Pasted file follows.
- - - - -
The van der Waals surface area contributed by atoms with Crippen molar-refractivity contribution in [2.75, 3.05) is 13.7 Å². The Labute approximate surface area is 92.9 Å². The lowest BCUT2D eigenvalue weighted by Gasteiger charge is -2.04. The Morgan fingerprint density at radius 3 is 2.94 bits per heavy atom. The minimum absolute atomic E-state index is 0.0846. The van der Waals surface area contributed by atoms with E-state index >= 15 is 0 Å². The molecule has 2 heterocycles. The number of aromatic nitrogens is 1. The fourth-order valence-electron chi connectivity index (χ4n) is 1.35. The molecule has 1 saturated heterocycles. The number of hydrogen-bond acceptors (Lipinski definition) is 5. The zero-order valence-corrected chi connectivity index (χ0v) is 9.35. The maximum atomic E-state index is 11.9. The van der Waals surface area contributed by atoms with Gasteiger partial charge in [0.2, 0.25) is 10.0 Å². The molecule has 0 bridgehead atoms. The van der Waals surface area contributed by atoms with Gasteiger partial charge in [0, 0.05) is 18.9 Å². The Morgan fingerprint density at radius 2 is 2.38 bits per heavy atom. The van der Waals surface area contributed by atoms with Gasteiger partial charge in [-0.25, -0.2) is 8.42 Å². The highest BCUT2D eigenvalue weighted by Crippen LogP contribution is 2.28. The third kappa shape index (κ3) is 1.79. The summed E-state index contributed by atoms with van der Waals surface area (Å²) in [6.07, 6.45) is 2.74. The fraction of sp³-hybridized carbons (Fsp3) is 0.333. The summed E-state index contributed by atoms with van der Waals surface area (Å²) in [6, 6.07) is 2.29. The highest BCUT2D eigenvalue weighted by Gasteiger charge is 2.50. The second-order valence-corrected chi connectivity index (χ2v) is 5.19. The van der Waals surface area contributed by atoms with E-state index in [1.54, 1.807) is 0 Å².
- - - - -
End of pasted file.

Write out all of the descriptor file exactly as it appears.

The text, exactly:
The van der Waals surface area contributed by atoms with Crippen molar-refractivity contribution in [2.75, 3.05) is 13.7 Å². The Labute approximate surface area is 92.9 Å². The lowest BCUT2D eigenvalue weighted by Gasteiger charge is -2.04. The Morgan fingerprint density at radius 3 is 2.94 bits per heavy atom. The minimum absolute atomic E-state index is 0.0846. The van der Waals surface area contributed by atoms with E-state index >= 15 is 0 Å². The molecule has 2 heterocycles. The number of aromatic nitrogens is 1. The fourth-order valence-electron chi connectivity index (χ4n) is 1.35. The molecule has 1 saturated heterocycles. The number of hydrogen-bond acceptors (Lipinski definition) is 5. The zero-order valence-corrected chi connectivity index (χ0v) is 9.35. The maximum atomic E-state index is 11.9. The van der Waals surface area contributed by atoms with Gasteiger partial charge in [0.2, 0.25) is 10.0 Å². The molecule has 0 bridgehead atoms. The van der Waals surface area contributed by atoms with Gasteiger partial charge in [0, 0.05) is 18.9 Å². The Morgan fingerprint density at radius 2 is 2.38 bits per heavy atom. The van der Waals surface area contributed by atoms with Gasteiger partial charge in [-0.25, -0.2) is 8.42 Å². The highest BCUT2D eigenvalue weighted by Crippen LogP contribution is 2.28. The third kappa shape index (κ3) is 1.79. The summed E-state index contributed by atoms with van der Waals surface area (Å²) in [6.07, 6.45) is 2.74. The fraction of sp³-hybridized carbons (Fsp3) is 0.333. The summed E-state index contributed by atoms with van der Waals surface area (Å²) in [6, 6.07) is 2.29. The highest BCUT2D eigenvalue weighted by Gasteiger charge is 2.50. The second-order valence-corrected chi connectivity index (χ2v) is 5.19. The van der Waals surface area contributed by atoms with E-state index in [1.54, 1.807) is 0 Å².